Obama tries to salvage electoral reform before Senate vote

Obama’s action comes as the Senate prepares for its main vote on the bill on Tuesday.

The Democrats’ bill is the most comprehensive reform of state election rules in decades and aims to make it easier to vote in upcoming elections. This protects widespread mail-in voting, which Republicans and President Trump vehemently opposed in the last election. The controversial division of electoral districts, as well as the financing of political campaigns, must also be addressed.

“It’s the result of a compromise,” Obama said Monday of the proposals made by conservative Democratic Senator Joe Manchin in recent days. Nor does President Biden ignore Manchin’s efforts to bring electoral reform into practice.

Democrats are trying with for the peopleA law to counter Republicans who have adopted stricter electoral rules in several states in recent months. The House already approved the bill in March, but it now threatens early failure in the Senate.

Siege Senate

Not only are Senate Republicans staunchly opposed to the bill, but they also threaten not to consider it during a procedural vote on Tuesday. The Democrats lacked the support of ten Republicans, and they needed to start the debate on the bill. There is a good chance that the bill will actually be blocked on Tuesday by Republicans, who, like Democrats, control half of the Senate.

By supporting Manchin’s proposals, Obama is trying to prevent Democrats’ efforts from turning into a disaster. The settlement proposals could count on the support of some Republican senators.

Manchin opposes the massive Democratic bill because, like Republicans, he thinks it goes too far. Obama’s move is noteworthy because it is unusual for previous presidents to intervene so openly in political discussions after their departure.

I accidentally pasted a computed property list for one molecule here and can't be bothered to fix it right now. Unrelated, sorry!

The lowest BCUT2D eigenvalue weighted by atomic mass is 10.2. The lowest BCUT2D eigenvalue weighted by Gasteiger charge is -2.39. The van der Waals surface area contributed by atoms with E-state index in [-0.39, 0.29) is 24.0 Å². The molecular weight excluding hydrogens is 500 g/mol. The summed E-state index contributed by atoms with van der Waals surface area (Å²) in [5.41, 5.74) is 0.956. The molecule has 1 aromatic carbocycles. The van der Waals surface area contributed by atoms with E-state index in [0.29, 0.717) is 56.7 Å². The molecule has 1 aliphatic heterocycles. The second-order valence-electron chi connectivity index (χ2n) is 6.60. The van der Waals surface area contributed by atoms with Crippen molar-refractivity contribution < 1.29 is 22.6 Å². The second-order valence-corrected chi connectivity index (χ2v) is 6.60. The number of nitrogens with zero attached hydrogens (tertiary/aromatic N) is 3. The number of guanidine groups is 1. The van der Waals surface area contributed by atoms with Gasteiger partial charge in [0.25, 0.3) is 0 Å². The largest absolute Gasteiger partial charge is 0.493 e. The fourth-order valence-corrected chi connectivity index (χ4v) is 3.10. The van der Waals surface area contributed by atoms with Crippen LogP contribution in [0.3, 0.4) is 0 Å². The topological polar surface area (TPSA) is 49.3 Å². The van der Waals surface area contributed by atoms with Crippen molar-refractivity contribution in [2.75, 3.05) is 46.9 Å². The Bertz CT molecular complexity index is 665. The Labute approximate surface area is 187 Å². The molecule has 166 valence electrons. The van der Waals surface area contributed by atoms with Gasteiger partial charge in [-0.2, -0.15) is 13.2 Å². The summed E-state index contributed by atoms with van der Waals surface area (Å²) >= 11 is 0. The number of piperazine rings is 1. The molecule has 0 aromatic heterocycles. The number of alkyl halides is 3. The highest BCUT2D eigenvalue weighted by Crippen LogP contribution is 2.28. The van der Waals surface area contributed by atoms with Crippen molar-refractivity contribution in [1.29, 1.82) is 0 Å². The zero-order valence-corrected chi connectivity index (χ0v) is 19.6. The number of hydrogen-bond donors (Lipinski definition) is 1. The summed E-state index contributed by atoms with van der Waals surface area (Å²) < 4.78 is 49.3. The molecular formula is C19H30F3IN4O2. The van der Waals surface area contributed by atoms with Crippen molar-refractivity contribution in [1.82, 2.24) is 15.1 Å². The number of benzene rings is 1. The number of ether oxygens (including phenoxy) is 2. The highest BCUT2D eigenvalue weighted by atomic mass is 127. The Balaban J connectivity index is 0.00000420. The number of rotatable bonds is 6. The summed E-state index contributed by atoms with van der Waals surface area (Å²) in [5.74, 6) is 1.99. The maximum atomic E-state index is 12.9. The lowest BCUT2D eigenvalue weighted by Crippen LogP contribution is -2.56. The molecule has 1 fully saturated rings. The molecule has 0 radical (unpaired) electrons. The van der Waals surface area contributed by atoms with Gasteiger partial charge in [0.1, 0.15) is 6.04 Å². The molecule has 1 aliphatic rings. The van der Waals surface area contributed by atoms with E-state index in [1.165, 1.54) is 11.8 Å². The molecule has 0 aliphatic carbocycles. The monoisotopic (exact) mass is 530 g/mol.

‘step forward’

Obama’s support for Manchin is also hot because the senator has become increasingly independent and often takes the side of Republicans. “It’s an attempt by the most conservative Democrats in Congress to come up with reasonable reforms,” ​​Obama said in an interview with Yahoo. “Proposals that a majority of Americans, Democrats and Republicans could agree to.”

Manchin supports early voting, among other things, which Democrats strongly support. He also wants to make Election Day a day off to encourage voters to go to the polls. He also embraces Republican proposals, such as requiring voters to present identification cards when voting.

The White House called Manchin’s proposals a “step forward” on Monday. Biden, who has described electoral reform as an important part of his presidential agenda, met Manchin at the White House on Monday. However, the White House did not go so far as to fully embrace the senator’s compromise proposals.


Whether Manchin’s efforts will be sufficient to avoid a major Democratic defeat in the Senate is questionable. Senate Republican Leader Mitch McConnell called the Democrats’ bill a “partisan power grab.” He, like many other Republicans, also rejects Manchin’s compromise proposals.

Republican senators are seeing their party members in states, from Texas to Florida, doing their best to toughen election rules, with the support of former President Trump. Some senators will also have to fight for re-election in next year’s midterm elections and any new rules that may be detrimental to them.

Senate Democratic Leader Chuck Schumer challenged McConnell on Monday. If Republicans thwart a debate on such an important topic on Tuesday, Democrats will want to use it against them in the coming months. “Will our Republicans allow us to discuss each other?” Schumer mocked McConnell and his colleagues. “We’re about to see how my fellow Republicans are going to answer that question.”

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Denton Watson

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